by Cameron Harder at the Lutheran Theological Seminary at Saskatoon
Well, let’s back up and ask “Should they?” Each Sunday we confess belief in “Jesus Christ who…rose again from the dead” and “in the resurrection of the dead and the life everlasting.” But we live in a pragmatic, science-focused world where resurrection can seem like a superstitious relic, or a fantasy element like the phoenix rising from its own ashes in Dumbledore’s office.
So let’s ask the hard question: Can 21st century Canadians, with integrity, believe in the resurrection of the dead? Can we support Paul’s conviction that what is “sown a physical body is raised a spiritual body… “ (I Cor 15: 44)?
Yes! Scientists in fact tell us that such transformation is the heart of creation’s story: Vast clouds of hydrogen erupted from the Big Bang. Collapsing, they gave birth to stars, galaxies, rocky planets like our Earth. On earth ancient seas spawned life, simple cells which burped out a breathable atmosphere that could support more complex species like pterodactyls, baboons and great blue whales. And from that extravagant diversity we humans emerged, not only conscious, but self-conscious and God-conscious. Christians of course believe that this was no accident—that the extraordinary history of the universe has been the work of God, constantly coaxing the new and unimaginable into existence.
Surely then billions of years of evidence give us reason to hope that such a Creator has another level of existence yet ahead of us, a “new creation.” After all we have seen “the first fruits” of it, Paul says, in Christ.
A second question: Why does it matter that we believe in the resurrection of the body? Paul regards it as crucial: “If Christ has not been raised, your faith is futile and you are still in your sins” and “If for this life only we have hoped in Christ, we are of all people most to be pitied” (I Cor 15: 17, 19). Without resurrection what would our future hold? Applied to the present ecological crisis, Paul’s words imply “If there is no new humanity possible our species is doomed to destruction by its sinful excesses.” If the future holds nothing more than the mass extinction we see happening around us then like atheist Bertrand Russell we might well give up in despair: “Brief and powerless is Man’s life; on him and all his race the slow, sure doom falls pitiless and dark” (1918).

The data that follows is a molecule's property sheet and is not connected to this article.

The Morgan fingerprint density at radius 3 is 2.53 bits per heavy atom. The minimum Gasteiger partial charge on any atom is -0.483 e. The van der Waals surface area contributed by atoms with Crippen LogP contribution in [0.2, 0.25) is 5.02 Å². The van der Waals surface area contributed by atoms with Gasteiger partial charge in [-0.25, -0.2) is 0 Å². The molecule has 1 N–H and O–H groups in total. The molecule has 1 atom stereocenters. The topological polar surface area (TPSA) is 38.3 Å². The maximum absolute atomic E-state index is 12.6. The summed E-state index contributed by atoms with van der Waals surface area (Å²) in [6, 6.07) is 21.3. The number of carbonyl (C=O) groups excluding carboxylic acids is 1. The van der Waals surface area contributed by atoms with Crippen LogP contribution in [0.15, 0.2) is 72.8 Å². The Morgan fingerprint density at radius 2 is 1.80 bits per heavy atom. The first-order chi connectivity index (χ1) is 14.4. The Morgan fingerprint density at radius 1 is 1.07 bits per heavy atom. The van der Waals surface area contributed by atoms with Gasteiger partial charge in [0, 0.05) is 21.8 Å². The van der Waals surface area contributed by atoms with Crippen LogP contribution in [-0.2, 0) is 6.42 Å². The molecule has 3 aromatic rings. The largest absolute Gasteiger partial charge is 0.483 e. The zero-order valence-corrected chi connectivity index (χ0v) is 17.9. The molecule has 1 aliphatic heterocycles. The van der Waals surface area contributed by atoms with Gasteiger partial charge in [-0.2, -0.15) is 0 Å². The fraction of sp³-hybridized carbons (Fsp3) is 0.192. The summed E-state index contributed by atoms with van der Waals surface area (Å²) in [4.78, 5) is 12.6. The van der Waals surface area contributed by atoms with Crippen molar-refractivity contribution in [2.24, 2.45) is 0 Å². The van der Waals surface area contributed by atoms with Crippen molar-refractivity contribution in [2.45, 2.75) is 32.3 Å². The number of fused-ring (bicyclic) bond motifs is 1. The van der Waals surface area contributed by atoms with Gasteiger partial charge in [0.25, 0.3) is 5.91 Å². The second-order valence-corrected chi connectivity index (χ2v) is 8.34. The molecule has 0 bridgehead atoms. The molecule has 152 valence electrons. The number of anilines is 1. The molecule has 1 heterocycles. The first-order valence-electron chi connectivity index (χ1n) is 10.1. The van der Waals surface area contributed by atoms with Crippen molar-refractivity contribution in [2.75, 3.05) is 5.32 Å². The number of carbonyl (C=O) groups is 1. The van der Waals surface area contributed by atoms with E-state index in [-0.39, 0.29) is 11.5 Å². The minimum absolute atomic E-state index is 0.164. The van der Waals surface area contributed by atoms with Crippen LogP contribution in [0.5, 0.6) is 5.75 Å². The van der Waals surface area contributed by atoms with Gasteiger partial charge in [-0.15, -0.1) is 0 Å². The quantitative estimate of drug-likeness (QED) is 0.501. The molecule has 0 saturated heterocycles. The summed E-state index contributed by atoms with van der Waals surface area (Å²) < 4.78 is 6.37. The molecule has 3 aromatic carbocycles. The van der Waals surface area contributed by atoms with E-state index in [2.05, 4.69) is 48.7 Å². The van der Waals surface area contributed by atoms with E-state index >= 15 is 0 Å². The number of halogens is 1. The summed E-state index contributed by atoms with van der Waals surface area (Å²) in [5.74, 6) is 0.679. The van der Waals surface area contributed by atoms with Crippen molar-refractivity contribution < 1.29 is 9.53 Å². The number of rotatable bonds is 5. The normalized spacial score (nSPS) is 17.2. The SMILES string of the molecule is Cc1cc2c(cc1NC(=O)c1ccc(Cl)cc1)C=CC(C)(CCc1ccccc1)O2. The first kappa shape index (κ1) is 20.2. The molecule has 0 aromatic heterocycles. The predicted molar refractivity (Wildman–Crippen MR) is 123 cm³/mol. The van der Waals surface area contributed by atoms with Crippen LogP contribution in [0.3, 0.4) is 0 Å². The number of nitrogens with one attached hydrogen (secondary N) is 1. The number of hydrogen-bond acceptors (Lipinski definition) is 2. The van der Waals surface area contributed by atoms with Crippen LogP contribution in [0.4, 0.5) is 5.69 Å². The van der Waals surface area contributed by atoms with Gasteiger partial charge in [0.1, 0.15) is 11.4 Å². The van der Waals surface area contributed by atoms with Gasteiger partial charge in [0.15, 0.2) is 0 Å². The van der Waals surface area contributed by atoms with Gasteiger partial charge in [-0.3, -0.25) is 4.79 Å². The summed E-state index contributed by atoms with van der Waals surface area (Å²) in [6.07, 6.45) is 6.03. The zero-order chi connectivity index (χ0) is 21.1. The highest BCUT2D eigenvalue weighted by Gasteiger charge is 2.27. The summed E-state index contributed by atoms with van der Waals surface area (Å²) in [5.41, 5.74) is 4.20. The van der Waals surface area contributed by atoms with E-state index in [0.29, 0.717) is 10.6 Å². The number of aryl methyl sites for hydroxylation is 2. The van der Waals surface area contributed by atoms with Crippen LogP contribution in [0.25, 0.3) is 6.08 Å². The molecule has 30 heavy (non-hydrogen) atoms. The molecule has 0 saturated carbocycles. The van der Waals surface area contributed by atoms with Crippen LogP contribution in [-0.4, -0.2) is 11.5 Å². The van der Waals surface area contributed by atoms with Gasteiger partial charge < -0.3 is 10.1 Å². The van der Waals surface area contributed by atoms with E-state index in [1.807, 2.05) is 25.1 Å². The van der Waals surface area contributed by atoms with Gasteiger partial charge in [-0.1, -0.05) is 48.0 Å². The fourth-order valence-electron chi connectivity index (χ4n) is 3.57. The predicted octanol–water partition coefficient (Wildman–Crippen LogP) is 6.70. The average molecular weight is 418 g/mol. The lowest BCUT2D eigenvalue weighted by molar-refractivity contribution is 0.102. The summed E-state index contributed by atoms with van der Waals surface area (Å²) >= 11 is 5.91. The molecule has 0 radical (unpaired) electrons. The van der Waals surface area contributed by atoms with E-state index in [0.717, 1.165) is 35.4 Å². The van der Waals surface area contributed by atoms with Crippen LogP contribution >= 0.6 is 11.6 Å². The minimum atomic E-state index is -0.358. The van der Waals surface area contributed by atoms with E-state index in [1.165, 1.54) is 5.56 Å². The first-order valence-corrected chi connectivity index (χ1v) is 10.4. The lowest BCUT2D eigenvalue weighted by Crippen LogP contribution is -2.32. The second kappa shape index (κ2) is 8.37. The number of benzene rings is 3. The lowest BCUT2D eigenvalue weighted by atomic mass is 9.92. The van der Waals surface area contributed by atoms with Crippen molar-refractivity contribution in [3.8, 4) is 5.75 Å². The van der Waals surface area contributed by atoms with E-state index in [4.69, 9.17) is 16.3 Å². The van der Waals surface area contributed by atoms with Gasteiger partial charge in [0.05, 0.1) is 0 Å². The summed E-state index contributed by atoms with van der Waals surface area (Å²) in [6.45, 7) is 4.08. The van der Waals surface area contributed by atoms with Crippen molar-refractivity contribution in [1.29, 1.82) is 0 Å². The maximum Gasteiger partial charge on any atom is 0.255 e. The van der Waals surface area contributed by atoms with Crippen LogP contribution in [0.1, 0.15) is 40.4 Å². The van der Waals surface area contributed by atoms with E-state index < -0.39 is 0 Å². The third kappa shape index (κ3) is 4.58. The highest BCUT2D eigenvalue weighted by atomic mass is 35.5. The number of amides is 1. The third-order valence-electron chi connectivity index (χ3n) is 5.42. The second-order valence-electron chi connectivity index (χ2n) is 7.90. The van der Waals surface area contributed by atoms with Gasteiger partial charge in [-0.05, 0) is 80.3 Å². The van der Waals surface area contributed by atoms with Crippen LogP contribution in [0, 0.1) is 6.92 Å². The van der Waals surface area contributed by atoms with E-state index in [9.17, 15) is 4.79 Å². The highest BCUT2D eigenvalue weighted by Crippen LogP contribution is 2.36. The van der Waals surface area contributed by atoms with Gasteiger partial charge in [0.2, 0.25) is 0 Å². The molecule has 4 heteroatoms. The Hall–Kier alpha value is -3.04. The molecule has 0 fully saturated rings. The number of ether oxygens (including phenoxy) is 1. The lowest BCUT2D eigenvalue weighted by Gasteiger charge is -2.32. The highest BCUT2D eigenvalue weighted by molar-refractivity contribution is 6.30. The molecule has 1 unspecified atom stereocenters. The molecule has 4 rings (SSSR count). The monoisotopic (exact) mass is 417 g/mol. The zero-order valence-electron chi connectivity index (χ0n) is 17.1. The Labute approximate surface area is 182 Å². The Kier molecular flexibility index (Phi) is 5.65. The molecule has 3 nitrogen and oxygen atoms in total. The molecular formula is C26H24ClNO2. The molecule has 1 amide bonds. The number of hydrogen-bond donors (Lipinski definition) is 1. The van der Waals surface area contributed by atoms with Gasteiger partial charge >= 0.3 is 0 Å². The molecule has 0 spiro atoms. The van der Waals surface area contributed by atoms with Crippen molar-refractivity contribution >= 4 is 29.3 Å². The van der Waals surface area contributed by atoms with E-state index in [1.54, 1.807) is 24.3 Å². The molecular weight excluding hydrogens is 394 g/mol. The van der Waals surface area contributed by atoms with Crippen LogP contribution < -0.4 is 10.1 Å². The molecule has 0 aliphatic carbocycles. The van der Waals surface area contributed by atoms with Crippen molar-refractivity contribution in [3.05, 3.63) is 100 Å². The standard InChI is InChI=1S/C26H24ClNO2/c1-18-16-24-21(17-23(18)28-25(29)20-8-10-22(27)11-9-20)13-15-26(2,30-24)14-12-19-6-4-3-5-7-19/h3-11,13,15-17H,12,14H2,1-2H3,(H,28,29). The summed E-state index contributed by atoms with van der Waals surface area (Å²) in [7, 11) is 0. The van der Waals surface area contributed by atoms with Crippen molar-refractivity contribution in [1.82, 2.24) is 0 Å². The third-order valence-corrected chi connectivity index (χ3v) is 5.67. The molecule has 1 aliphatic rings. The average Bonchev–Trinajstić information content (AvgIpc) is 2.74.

But what if there is real hope—not in ourselves, but in God who raises the body, who transforms humanity and all creation? Such a hope allows us to persist in cleaning up our planetary home, making room for other creatures, knowing that our work is not in vain but is truly a “foretaste of the feast to come,” a preview of God’s “peaceful kingdom” (Isaiah 11).
And the resurrection of Christ matters because it reminds us that there is continuity between the old and new. Jesus’ risen body did not replace his old one; the risen Christ still bore the scars of his former life. But neither was the old body simply restored, as when Lazarus returned to life. Instead Jesus was transformed. His scars remind us that the crucifixion we inflict on this creation will have an impact on the next. Even as it is renewed the earth remembers its traumas in craters and bones. Our world is not a piece of trash, to be used and thrown away; though it come through great suffering the new creation will be a transformation of the one we live in now.
Believing in the resurrection of the body, Lutherans cannot simply focus on saving souls for a spiritual heaven. We can’t ignore the earth and our earthborn bodies. We don’t turn our faces away from illness, violence, degradation or environmental harm. Hoping, trusting in God we work and we wait for a new creation (Rev 21:1).